Question: I have a 2002 Mazda MPV with a 3.0-litre, six-cylinder engine. Recently, when I pulled the oil filler cap, the little bit of oil that was on the inside of the cap appeared to be very light in colour. It was approaching the colour of milk. However, the oil on the dipstick did not appear to be this colour.
I have not noticed any white smoke coming from the exhaust and the engine appears to be maintaining its normal operating temperature. My fear is that the colour of the oil in the oil filler cap means that I am going to need a new head gasket. What do you think the problem is? — Tony
Answer: A milky colour to the oil on the filler cap is caused by water mixing with the oil, but on your vehicle it is unlikely it is a head gasket problem. Coolant leaking from a head gasket usually causes a white cloud of smoke from the tailpipe when you first start the vehicle, and it would probably misfire or run rough for several seconds at start up. Instead, the moisture is probably coming from condensation inside the engine block.
As with a cold bottle when it’s taken out of the refrigerator, moisture forms on the inside of the engine block and mixes with the oil when the engine is first started. This moisture usually evaporates if the vehicle is driven long enough, and much of it is controlled by flowing air through the engine block with the positive crankcase ventilation (PCV) system. Short trips and cold weather produce more moisture to control.
I suspect that the PCV valve is not operating correctly on your engine and this is reducing the amount of ventilation. It is normal to have a little discolouration of the oil on the filler cap in winter, but yours sounds like there may be too much. Replacing the PCV valve should help and changing the oil to get rid of any extra moisture that may be trapped in it. Because the PCV valve is located below the intake manifold, I doubt if it has ever been changed on your vehicle.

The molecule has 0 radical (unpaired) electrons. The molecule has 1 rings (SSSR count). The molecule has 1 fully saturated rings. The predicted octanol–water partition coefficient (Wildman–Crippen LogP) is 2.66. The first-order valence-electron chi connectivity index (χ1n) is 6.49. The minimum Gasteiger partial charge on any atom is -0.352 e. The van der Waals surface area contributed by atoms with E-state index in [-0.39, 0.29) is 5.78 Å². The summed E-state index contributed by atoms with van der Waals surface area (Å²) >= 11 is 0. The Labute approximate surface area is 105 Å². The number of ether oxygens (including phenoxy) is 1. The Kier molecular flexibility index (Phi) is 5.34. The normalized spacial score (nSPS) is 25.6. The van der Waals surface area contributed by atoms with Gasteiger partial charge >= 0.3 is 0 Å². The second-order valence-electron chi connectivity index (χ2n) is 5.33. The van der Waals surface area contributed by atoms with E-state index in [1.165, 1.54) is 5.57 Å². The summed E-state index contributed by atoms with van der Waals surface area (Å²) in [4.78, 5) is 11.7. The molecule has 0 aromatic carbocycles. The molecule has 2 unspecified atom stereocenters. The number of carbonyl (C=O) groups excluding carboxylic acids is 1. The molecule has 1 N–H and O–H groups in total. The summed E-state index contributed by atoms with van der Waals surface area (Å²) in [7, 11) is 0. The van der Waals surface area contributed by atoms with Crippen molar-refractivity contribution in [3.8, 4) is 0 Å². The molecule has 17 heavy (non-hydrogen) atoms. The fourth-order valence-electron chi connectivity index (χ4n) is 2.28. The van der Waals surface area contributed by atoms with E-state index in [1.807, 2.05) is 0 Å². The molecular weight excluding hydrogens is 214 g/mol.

Question: I have a 2008 Silverado 3500 HD pickup with more than 300,000 kilometres on it. It has been working fine but suddenly it decided not to start. There is no clicking, no cranking over of the engine and no gauges. The only thing I see working is the radio, and its screen says something about Theft Deterrent but it won’t play any radio stations. Do you have any idea what could be wrong? — Rick
Answer: This sounds like a major power or ground problem on your vehicle. There are two communication networks on your vehicle. The high-speed communications network connects the engine, transmission, OnStar and body computers together, while the low-speed network connects the other modules and computers to the body computer. The body computer acts as a translator between the two networks.
For your vehicle to start, there has to be communication between the engine and body computer. If there is not, then, in addition to not cranking, the radio will not play. As part of the radio theft deterrent system, the radio will play only if the serial numbers of the engine and body computer match the programmed number in the radio. Hence the fault message on the radio display.
The problem could be with the wires that carry the communications, but since it affects two different networks, it is unlikely that both are affected. The computers need power, ground as well, and since most features on the vehicle are not working, including the gauges, I suspect either a major fuse has blown that provides power to many systems, the power wire for the major fuse is not connecting or a common ground connection is bad.
If the major fuses are good, check for power at all other fuses. If there is no power at the smaller fuses, then the fuse box may be faulty. Moisture may have entered the fuse box and become trapped in the connectors on the bottom or inside. This corrodes connections and then the fuse box must be replaced.
If the fuses are powered, then check every ground connection to the engine, body and frame for clean and tight connections. One of these checks should locate your fault.